• Nonsteroidal anti-inflammatory drugs (NSAIDs)
    • Chronic pain relief medication such as gabapentin and amitriptyline

    In other cases, the faulty veins can be targeted, isolated, then closed off through minimally invasive procedures. Once these nonfunctional veins are closed, the body will naturally redirect venous blood to the healthier veins. Subsequently, the pelvic venous drainage will improve over time, taking away most, if not all, of the symptoms.

    However, before these procedures are performed, your doctor may put you in an observation period lasting between six to twelve months. Since most varicosities disappear after eight weeks, the doctors may choose to give your body a chance to repair itself. Fortunately, you can still receive pain medication to alleviate any pain during this observation window.

    You can also use various anecdotally proven methods to keep the situation from getting any worse. These anecdotal remedies include;

    • Avoid standing or sitting for too long
    • Avoid wearing uncomfortable shoes, such as high heels, which put more pressure on your lower body and back
    • Change positions regularly
    • Drink a lot of water
    • Elevate your legs periodically to improve blood circulation
    • Applying heat or ice on the painful areas
    • Wearing supportive underwear when pregnant –such as compression and support stockings while labial varicose veins are not usually dangerous, may lead to poor circulation in the lower parts of your body. This could then lead to blood pooling, which can cause deep vein thrombosis.

    When these blood clots are in the deeper veins, they can break loose and move to other parts of the body. These cases, while rare, can lead to life-threatening complications.

    Some of the signs of blood clots development include increased pain in the affected region, redness, swelling, and hardening. If you experience any of these, you should notify your healthcare provider as soon as possible.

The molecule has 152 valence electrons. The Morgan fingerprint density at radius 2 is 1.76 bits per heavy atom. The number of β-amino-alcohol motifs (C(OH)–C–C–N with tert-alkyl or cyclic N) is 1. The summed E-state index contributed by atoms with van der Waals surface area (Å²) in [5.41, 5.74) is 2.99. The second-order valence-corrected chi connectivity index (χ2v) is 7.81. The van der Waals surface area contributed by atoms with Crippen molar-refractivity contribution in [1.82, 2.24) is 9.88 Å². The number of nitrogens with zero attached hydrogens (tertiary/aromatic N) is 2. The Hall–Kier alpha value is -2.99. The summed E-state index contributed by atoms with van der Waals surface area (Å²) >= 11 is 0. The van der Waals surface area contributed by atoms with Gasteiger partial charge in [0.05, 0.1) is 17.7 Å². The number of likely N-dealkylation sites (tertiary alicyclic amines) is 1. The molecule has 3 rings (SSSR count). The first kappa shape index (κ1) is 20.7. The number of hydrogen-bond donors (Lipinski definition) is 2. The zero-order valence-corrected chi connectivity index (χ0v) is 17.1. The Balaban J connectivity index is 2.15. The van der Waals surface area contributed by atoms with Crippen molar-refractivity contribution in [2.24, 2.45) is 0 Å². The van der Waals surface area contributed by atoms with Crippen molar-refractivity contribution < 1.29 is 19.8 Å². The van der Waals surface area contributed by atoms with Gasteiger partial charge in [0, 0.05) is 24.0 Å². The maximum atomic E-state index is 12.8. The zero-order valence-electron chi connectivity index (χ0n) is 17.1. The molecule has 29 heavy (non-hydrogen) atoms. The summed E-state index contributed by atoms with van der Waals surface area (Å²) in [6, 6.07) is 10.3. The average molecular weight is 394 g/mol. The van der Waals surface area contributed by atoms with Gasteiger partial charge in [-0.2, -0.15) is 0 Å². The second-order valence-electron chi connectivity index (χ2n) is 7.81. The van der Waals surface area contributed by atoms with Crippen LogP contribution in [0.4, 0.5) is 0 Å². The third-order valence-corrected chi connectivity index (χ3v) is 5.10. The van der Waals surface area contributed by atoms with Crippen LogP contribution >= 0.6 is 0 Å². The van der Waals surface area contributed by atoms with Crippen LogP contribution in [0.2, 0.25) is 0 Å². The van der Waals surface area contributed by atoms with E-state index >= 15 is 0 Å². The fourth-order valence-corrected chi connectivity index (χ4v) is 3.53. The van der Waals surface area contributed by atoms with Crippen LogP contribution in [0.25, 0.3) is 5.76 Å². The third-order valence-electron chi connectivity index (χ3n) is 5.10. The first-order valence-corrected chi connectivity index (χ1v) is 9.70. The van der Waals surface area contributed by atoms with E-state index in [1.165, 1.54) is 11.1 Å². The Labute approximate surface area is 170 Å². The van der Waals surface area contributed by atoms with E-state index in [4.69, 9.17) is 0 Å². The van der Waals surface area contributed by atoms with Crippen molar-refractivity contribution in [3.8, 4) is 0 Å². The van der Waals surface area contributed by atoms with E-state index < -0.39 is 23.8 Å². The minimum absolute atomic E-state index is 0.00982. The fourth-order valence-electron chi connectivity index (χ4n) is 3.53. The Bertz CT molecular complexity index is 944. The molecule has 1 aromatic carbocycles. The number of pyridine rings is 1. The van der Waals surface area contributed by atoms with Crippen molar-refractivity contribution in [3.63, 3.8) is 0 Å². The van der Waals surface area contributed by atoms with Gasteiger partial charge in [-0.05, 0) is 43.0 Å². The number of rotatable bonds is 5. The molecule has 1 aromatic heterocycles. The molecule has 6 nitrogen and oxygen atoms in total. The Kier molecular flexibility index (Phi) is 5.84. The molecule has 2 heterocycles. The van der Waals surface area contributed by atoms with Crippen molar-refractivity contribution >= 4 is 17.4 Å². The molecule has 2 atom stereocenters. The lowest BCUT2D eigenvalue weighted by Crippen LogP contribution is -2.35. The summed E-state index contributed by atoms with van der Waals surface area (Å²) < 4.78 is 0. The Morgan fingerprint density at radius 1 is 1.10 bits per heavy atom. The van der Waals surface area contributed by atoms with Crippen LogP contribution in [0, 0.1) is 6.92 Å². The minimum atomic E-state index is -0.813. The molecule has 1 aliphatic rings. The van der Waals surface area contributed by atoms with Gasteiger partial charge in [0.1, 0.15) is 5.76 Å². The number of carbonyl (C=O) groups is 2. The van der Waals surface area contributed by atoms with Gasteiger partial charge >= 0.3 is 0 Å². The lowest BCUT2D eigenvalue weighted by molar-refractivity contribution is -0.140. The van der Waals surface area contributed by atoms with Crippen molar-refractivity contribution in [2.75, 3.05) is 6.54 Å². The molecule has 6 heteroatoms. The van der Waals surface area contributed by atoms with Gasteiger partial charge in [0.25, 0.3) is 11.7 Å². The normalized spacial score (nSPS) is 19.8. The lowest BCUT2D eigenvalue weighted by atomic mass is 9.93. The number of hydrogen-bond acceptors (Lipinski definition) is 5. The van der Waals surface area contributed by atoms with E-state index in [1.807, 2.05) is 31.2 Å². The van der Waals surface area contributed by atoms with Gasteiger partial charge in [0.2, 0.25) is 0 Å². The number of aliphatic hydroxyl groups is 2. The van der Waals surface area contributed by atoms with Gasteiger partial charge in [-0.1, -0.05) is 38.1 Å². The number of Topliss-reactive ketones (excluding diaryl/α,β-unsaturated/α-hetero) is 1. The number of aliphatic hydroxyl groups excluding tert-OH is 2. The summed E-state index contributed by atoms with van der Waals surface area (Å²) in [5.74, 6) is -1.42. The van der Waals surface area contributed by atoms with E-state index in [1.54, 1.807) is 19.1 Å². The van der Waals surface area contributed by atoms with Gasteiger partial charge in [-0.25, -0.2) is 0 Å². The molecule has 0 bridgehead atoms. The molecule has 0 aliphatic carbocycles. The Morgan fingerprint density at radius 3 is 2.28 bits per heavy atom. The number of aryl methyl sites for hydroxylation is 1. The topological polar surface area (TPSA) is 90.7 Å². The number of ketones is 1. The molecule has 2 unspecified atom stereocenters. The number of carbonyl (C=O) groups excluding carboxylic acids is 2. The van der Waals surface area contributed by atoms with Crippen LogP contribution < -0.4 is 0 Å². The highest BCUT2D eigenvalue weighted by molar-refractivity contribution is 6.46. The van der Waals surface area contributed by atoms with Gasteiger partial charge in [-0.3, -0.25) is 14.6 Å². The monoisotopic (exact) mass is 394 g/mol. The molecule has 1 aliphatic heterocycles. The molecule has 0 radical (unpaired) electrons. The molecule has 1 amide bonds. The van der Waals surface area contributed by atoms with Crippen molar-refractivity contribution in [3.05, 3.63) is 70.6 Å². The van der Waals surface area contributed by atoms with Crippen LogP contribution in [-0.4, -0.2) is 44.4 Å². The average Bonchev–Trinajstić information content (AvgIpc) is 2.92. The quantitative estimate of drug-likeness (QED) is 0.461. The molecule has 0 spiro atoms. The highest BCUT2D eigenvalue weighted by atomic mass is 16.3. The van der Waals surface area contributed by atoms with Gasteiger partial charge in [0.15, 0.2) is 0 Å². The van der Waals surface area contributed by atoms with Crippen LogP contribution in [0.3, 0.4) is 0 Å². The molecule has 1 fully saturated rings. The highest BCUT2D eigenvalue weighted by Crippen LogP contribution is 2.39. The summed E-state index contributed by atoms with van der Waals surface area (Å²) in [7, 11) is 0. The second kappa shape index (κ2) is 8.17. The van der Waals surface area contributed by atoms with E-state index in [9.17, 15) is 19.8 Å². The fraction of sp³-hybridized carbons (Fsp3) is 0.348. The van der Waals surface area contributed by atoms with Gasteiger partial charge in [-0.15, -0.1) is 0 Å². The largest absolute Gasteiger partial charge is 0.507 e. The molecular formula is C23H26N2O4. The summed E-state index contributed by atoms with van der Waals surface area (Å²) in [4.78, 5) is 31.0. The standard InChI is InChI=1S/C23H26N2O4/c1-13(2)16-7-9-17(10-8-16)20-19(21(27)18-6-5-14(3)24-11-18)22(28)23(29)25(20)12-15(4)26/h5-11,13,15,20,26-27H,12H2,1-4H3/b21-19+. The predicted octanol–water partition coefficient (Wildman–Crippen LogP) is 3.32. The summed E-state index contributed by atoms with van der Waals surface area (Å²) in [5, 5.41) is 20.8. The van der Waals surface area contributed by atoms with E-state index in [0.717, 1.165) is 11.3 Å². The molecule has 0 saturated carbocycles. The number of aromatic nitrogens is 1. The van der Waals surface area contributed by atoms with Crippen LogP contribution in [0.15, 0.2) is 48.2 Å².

As highlighted before, there are numerous symptoms that could warn against labial varicose veins. To be certain of what these symptoms could mean, you should see a doctor. The doctor will help you understand more about the condition and examine you for possible varicosities. If there’s a problem or complication, early detection is your best chance of getting effective treatment options.

    Moreover, if you start experiencing the symptoms synonymous with deep vein thrombosis and blood clots, you should notify your healthcare provider. DVT cases can turn fatal when not meticulously handled.

    Ultimately, labial varicosity is a condition that affects about 15 % of women. And while the symptoms will likely disappear in less than two months, it’s always important to consult a healthcare professional.

    Seeing a doctor will help keep your mind at ease. Moreover, if there is a severe underlying condition, the healthcare professionals will identify and take the necessary actions. Seeing a doctor can also help you fight symptoms like chronic pain, which can significantly impact the quality of life.

    Pelvic & Labial Varicose Veins

    Labial Varicose Veins (Labia Varicosities)


    Unlike varicose veins, spider veins are harmless. Most people seek treatment for cosmetic reasons. However, treatment will also alleviate the mild yet persistent discomfort labia varicosities sometimes causes.

    Pelvic & Labial Varicose Veins Treatment

    Why Pedes Orange County?

    Pedes Orange County offers quality care and treatment practices for all pelvic varicosities. Please don’t suffer in silence any longer; visit our facilities and engage with some leading healthcare professionals who take time to engage with you and curate the proper treatment, care, and management for all varicosities.

    What to Expect from Your Visit to Pedes



    Your treatment will begin with an ultrasound examination of your veins, arteries, or both, in your legs to diagnose the presence and extent of the disease. Your test results will be immediately available to review with the doctor.